The signs of an organization with a toxic culture are usually easy to spot. We’ve all experienced environments where morale is low; internal communication is poor; managers and employees rarely interact; and people belittle each other behind closed doors. The never-ending drama may be accompanied by loud, personal arguments. The result is an overall atmosphere of fear and unhappiness that hampers productivity and employee satisfaction. When these kinds of overt factors are at play, most employees recognize the challenges – even if they aren’t willing to openly discuss these issues.
As we work with enterprises of all shapes and sizes around the world, we also encounter other types of organizational cultures where the dysfunction is not so obvious. On the surface, these subtly toxic cultures often appear collaborative and friendly. However, dig a little deeper, and you may find several cultural issues that make these organizations extremely slow at making decisions. These delays hamper an organization’s ability to execute on its strategy and to fully align activities with goals.
Four Signs of Subtly Toxic Cultures
Here are four situations which may seem relatively harmless on the surface, yet may indicate a toxic culture operating in stealth mode.
- Lack of Truth/Transparency. Anyone who is responsible for keeping a project on track prefers to report continuous progress. However, in some organizations, people are reluctant to acknowledge problems that need to be addressed. Instead, they minimize the risks and challenges. For example, they may say the work is largely on track, but they need clarification on a few questions. The culture’s lack of transparency discourages employees from sharing unpleasant truths that may be necessary to achieve positive outcomes.
- The Walking Dead. Some organizations are reluctant to confront employees who are not performing as expected. After an employee’s work goes astray, managers may begin leaving that person out of meetings, or shift their duties to others without explanation. No one confronts this employee about the problem or performance miss, but he or she senses something is wrong. These workers become similar to the zombies on The Walking Dead, shuffling around aimlessly and disoriented, failing to make a meaningful contribution.
- Decision by Committee. Building consensus around important decisions is normally the best approach in most organizations. However, some team members can get bogged down in the process. They continually seek additional input from their peers or executives, or allow committee-related work to drag on in an attempt to achieve unanimity. While building consensus helps ensure everyone is on board, it can also become a stalling tactic that significantly slows the decision-making process.
- Analysis Paralysis. Often people or groups make decisions too complicated by overthinking a situation. They gather more and more data in hopes of guaranteeing a perfect outcome. Forward motion stalls while they dig “just a little deeper” for more information. Analysis paralysis leads them to avoid making any decision.
Again, some of these tendencies are not necessarily bad. There is often nothing wrong with gathering enough information; seeking consensus; being optimistic about your project; or being nice to other employees. Problems arise when these techniques prevent leaders and employees from talking openly about the real issues and obstacles. They evolve into delaying tactics that slow down the organization’s progress.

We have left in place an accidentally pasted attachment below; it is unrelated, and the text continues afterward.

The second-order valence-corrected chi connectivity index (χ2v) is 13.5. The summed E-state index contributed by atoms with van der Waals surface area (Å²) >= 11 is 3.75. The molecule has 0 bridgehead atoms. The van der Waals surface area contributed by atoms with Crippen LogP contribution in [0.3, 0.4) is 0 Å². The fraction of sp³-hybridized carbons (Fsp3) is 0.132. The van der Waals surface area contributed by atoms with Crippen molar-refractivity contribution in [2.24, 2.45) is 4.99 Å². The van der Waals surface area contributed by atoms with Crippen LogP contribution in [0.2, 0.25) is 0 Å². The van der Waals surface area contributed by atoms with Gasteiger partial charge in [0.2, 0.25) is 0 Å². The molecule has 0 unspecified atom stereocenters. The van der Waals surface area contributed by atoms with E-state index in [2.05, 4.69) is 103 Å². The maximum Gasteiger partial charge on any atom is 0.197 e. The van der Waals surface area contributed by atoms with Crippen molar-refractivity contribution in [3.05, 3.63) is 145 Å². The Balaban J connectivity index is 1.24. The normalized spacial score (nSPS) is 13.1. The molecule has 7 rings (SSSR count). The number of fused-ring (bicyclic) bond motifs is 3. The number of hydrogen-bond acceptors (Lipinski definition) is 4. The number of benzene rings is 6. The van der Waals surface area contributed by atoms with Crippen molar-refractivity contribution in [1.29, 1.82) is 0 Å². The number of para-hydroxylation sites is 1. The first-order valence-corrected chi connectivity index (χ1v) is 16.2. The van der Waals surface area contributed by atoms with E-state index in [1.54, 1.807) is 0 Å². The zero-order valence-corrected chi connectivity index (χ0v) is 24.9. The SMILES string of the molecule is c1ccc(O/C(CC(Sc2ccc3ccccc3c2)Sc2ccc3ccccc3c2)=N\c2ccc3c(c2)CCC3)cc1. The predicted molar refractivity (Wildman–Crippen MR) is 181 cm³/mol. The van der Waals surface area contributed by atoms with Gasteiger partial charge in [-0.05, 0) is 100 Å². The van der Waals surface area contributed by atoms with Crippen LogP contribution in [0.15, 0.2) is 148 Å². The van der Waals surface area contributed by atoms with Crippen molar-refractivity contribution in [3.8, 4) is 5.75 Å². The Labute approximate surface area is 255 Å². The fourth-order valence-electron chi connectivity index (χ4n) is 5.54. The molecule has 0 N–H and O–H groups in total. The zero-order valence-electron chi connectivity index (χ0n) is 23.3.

Overcoming Cultural Roadblocks
There are two major tactics that can effectively address subtly toxic cultures. One is creating the right conditions to bring the truth out in the open. There are many ways to pursue this goal. You might have one-on-one conversations with the key players involved to understand what’s really going on, and then bring them together to find a solution. You can also take the emotions and personalities out of the situation by using facts and figures to quantify the problem. Pull data that illustrates the challenge, share that information, and then ask your team: “How do we deal with these facts?” It is more difficult to avoid the truth once the data comes out in the open.
The second tactic comes down to redefining what “nice” means in the work environment. We may think we are being nice to an employee by dropping them from a meeting rather than confronting their unsatisfactory performance. But are you really being nice to them? A better approach for both parties is for the leader to coach the employee through where they fell short of their responsibilities and how they can improve going forward. Redefining “nice” to mean honesty vs. avoidance helps improve employee morale and performance, better enabling the organization to meet its goals.
Successful leaders actively work to bring out the truth, encouraging employees to say what they really think. One colleague of mine approaches this informally by inviting others to take a walk around the corporate campus. He asks questions about how things are going and asks how they believe situations could be improved. He gathers more direct insights from these casual one-on-one conversations than he hears in team meetings.
The president of another company had asked his team to make some significant cost reductions. The group members gave a variety of arguments against the cuts and delayed decisions. He finally told the group that, if the teams realized later that the cuts were too deep or in the wrong places, he was committed to reversing course. Allowing the group to take risks and promising they could correct mistakes helped them to move forward with making the needed cuts.
As a leader, be on the lookout for subtle ways your culture is experiencing toxic side effects and be ready to counter-act those by putting truth on the table and redefining what “nice” looks like.